clock menu more-arrow no yes mobile

Filed under:

Checking out John-Michael Liles

 Welcome to a new article series here at MHH: Checking Out. The articles will feature different players, taking a look at their careers and what got them to where they are today. Generally, I will pick a player of recent buzz, just to keep things current.  Our inaugural player is, of course, Johnny Hot Pocket.  And yes, the name of the series is intentional…like you would expect anything else from me.

 John-Michael Liles has had an incredible start to this season. His name is already being thrown in the mix of top candidates for the Norris Trophy, and rightly so. He’s currently boasting 23-points (4 G, 19 A), placing him 2nd among defensemen and 26th for all players—ahead of such names as Bobby Ryan (22 pts), Henrik Zetterberg (20 pts) and Niklas Lidstrom (20 pts). He is on pace to obliterate his career-average point production of 36 per regular season, as well as his most successful campaign to date of 49 points during 2004-2005.  Last year, he put up 31 points in 59 games; at this pace, he should match that in half the time.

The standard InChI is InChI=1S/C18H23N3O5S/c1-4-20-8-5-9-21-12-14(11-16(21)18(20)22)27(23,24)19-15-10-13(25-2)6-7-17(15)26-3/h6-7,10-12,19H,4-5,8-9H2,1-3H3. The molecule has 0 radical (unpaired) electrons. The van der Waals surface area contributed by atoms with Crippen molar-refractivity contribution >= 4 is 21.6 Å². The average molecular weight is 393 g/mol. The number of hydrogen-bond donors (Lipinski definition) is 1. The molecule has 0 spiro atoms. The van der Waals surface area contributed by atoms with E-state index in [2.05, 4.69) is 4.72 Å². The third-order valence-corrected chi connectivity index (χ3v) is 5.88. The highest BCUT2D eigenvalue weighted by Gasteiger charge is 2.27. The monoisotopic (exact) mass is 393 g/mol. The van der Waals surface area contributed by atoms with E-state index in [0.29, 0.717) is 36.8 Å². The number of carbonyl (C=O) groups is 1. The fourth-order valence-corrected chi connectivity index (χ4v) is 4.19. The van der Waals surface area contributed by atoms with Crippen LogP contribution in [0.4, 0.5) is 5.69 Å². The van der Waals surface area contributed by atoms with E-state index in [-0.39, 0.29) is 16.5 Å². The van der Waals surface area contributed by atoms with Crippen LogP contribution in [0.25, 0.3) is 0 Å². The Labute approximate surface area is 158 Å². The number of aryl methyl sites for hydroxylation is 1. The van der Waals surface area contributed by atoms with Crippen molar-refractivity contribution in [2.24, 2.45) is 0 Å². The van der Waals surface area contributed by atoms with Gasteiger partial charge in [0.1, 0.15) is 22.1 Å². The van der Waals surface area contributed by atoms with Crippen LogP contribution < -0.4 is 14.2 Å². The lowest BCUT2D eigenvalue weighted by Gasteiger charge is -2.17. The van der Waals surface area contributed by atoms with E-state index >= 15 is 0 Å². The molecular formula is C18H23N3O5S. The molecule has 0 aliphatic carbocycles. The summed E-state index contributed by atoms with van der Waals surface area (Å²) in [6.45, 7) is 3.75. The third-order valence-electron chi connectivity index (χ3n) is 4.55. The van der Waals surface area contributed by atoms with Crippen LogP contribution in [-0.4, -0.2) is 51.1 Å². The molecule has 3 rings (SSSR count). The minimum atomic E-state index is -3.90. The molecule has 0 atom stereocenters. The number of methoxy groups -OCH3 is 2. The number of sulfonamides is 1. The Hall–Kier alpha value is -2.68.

Liles was born on November 25, 1980 in Indianapolis, Indiana. In 7th grade, his family moved to Zionsville, a small city of approximately 10,000 residents, located 20 minutes outside of Indianapolis. Neither of his parents—John nor Janie—had a background in hockey.  In fact, no one in his family did. And yet, while his friends all focused their attention on football and baseball, Liles chose to sacrifice early mornings and long weekends to play hockey in larger hockey communities like Michigan and Canada. Unlike many NHL-caliber players, however, he didn’t stand out as a star early on. “John was a good player and a good kid who worked hard,” remembers his youth hockey coach, Greg Deitsch. “But could I tell you I knew he was on his way to the NHL? No.” That didn’t stop him from dedicating himself 100% in order to improve his play every time he hit the ice.